Origin: Highlands (Scotland)
Type: Single Malt Scotch Whisky
Ageing casks: Ex-Bourbon and ex-Wine
Added colouring: No
Average price: € 135.00
Official website: www.thesingleton.com
A more or less regular presence on the Special Releases, Singleton hopped between Glendullan, Dufftown and Glen Ord, choosing the latter for 2022, aged younger than last year in ex-Bourbon refill casks and finished for over a year in seasoned casks in unspecified wine.
The label recalls a time when a bewitching enchantress lived deep in the emerald caverns of the Ord River, who could make the water dance at her command. As each solstice approached, she would fix her diamond-bright gaze on the river and weave its currents into a rich, indulgent ruby red wine. As they flowed through the Singleton’s water source, these enchanted currents gave the distillate a lush and seductive character, as alluring as the ruby solstice ritual.
With the reviews of the Special Releases I will stop here for now, as soon as I can get my hands on the two missing (Cameronbridge and Mortlach) I will complete the picture of this 2022.
The wine does its duty with the aromas that reach the nose, giving ample space to red fruits declined in various forms: dried, jammy and juicy. The acidulous component is subdued, with rough woody tones and spices (nutmeg, cinnamon, cardamom) prevailing, affecting a pastry with crème caramel. In length, it releases notes of young red wine, so young that it almost shifts to strawberry grapes. Fresh and pleasant.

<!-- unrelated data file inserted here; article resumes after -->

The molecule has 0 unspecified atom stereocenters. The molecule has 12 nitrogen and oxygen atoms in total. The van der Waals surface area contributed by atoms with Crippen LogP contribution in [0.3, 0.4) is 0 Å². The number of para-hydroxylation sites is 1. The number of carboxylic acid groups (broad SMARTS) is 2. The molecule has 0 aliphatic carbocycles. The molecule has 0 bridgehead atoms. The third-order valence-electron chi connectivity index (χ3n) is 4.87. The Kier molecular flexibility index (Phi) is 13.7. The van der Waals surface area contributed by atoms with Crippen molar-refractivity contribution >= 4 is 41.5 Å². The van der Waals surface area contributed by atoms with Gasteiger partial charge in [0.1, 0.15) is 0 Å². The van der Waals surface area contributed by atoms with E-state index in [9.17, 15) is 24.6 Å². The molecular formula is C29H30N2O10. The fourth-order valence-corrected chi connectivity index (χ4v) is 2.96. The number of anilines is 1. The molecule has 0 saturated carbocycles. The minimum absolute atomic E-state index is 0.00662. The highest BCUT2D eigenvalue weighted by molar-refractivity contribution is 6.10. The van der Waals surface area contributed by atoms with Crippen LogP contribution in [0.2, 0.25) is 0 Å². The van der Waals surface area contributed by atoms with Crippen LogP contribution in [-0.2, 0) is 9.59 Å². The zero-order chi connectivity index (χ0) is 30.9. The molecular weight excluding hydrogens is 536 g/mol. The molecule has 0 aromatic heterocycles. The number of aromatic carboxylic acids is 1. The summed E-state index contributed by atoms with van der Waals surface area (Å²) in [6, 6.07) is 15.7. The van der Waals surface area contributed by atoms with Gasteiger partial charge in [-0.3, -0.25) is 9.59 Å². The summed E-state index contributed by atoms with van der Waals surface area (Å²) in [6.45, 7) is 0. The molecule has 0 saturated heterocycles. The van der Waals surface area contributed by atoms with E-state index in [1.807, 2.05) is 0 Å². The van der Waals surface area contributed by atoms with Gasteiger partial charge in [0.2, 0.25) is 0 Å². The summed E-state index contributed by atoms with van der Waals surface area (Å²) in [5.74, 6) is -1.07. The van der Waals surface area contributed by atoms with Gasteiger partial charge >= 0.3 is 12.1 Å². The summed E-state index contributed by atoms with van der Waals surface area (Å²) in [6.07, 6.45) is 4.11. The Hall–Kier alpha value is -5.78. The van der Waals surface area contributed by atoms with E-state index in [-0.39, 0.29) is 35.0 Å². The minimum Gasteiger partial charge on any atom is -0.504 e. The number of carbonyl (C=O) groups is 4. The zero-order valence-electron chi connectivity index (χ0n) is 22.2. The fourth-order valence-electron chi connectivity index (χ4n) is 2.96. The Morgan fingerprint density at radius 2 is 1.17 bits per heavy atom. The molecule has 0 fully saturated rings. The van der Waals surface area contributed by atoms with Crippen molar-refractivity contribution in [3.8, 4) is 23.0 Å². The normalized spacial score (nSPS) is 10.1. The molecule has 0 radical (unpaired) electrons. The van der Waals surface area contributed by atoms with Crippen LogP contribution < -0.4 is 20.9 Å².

It begins on the palate with bitter notes, which soon pave the way for a compote of fruit, between wild and white (pear, melon and white peaches), citrusy velleities, a fair handful of tannins and a sour creaminess, like yoghurt and sour milk. Punctuated by black pepper and ginger, it throws into the mix a caress of biscuity malt, coffee chocolate and a slight vegetal and earthy note, especially along the length.
The finish is quite long and dry, the tannins raise their heads carrying red fruits, an impression of chocolate and polished wood.
More complex and articulate than I honestly expected, the finishing (red wine, for sure) plays its cards well, creating a three-dimensional effect in a dram that entertains and amuses, although it lacks a disruptive effect to make it rise to excellence. In a word, good.